In the aftermath, Verizon, AT&T, Sprint and T-Mobile said they would wind down their existing agreements with LocationSmart and companies like it. Like EnStream, it's possible they could choose to handle future access to location data themselves.
EnStream counts LocationSmart as a partner, but Blumenthal would not say whether his company would follow the lead of U.S. wireless carriers and end their current relationship with LocationSmart, too.
"We are exploring all options related to LocationSmart and others," said Blumenthal, whose company also counts another U.S. broker, Zumigo, as a partner. "It would be premature for me to comment any further at this time."
A 'weak model of consent'
Wireless carriers in both Canada and the U.S. have said that the location data they provide — which differs from the location data used in apps like Uber or Google Maps — can be used for beneficial purposes, such as emergency assistance, fraud prevention and tracking delivery vehicles. They stress that location data will only be shared if users opt in.
But as the New York Times has reported, safeguards designed to ensure that consent had actually been given still did not prevent Securus' access to location data from being abused.
Ideally, users would be the only ones with control over who could access their location, said Jamie Lewis. Instead, telecom companies offer users what she calls a "weak model of consent" — where users have to trust that EnStream and all of its partners, who also control access to their location, will always respect their decision to share their location or not.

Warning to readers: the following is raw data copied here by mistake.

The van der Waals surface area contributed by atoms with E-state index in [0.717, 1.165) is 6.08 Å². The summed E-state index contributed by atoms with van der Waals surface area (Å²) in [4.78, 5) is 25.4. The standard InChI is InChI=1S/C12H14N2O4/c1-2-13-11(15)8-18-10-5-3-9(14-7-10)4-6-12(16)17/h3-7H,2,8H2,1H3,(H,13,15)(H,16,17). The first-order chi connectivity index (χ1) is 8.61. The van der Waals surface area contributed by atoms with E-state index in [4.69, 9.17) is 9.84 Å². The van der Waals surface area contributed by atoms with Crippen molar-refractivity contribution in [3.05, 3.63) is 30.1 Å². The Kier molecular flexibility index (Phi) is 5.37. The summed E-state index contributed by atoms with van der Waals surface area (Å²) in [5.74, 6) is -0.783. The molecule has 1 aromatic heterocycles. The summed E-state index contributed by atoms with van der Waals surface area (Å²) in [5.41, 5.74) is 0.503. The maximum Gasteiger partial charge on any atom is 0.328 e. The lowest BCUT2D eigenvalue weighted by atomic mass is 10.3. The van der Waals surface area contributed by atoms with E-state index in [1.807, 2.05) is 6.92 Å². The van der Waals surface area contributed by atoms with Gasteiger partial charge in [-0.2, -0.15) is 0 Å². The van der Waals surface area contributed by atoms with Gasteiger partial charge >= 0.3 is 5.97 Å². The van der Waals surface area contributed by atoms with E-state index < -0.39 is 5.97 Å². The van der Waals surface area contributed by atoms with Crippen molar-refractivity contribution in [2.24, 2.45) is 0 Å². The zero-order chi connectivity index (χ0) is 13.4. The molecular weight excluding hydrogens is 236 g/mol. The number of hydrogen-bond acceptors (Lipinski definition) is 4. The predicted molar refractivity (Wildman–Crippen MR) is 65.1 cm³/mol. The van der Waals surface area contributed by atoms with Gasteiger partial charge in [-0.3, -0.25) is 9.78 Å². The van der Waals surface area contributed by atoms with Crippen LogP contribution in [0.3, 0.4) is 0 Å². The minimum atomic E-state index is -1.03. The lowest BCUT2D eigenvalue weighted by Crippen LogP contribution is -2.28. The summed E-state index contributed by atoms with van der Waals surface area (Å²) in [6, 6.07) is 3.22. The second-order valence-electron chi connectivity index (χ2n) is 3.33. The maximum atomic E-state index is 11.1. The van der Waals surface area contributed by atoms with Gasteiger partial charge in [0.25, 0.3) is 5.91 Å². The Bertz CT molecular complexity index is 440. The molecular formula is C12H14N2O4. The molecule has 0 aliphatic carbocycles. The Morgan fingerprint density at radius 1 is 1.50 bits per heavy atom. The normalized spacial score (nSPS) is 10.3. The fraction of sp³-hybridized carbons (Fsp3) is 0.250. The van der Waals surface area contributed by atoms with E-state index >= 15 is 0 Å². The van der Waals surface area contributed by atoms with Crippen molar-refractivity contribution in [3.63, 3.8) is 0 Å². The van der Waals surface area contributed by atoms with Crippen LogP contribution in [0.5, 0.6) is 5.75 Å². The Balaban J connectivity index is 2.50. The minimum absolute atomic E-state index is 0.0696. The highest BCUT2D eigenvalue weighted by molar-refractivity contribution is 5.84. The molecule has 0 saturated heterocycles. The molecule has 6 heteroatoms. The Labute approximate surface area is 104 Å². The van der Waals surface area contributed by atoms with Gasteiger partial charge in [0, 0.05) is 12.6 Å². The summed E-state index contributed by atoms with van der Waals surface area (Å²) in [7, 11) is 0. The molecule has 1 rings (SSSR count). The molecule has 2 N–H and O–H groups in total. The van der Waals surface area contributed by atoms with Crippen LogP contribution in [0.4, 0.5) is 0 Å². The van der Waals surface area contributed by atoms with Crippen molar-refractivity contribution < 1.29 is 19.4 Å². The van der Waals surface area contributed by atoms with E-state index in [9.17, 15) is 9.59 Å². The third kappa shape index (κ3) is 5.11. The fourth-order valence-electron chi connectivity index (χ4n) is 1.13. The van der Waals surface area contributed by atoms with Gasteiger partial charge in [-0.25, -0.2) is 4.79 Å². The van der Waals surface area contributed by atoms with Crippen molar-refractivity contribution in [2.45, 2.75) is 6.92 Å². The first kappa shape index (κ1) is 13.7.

"Any system that has an element of trust built into it, that trust can always be violated by someone," Jamie Lewis said.
- Some of CSIS's practices still fall outside the law: spy watchdog
- Apple closing tech loophole police use to crack iPhones
Blumenthal said there are measures in place to ensure that trust isn't abused. He said that Canadian privacy laws are stricter than in the U.S., and prevent location data accessed for one purpose to be used for another. And he said that by carefully vetting their customers, they hope to spot companies like Securus before abuse occurs.
"We have a direct line of sight to who the customer is, even though it might go through a third party" like LocationSmart, Blumenthal said. He said that if a cellphone user ever complained their location had been shared without their consent, EnStream would be able to trace the request back to see if consent was improperly obtained.
The move by U.S. carriers to more strictly limit access to their customers' location data was spurred by inquiries from U.S. Senator Ron Wyden, whose office has spent recent months investigating privacy and security issues with cellular networks.
However, none of the major U.S. carriers say they will stop selling access to their subscribers' location data outright, according to the Associated Press. Verizon, for example, said "beneficial services" such as roadside assistance would continue — which puts them more in line with what EnStream currently offers in Canada.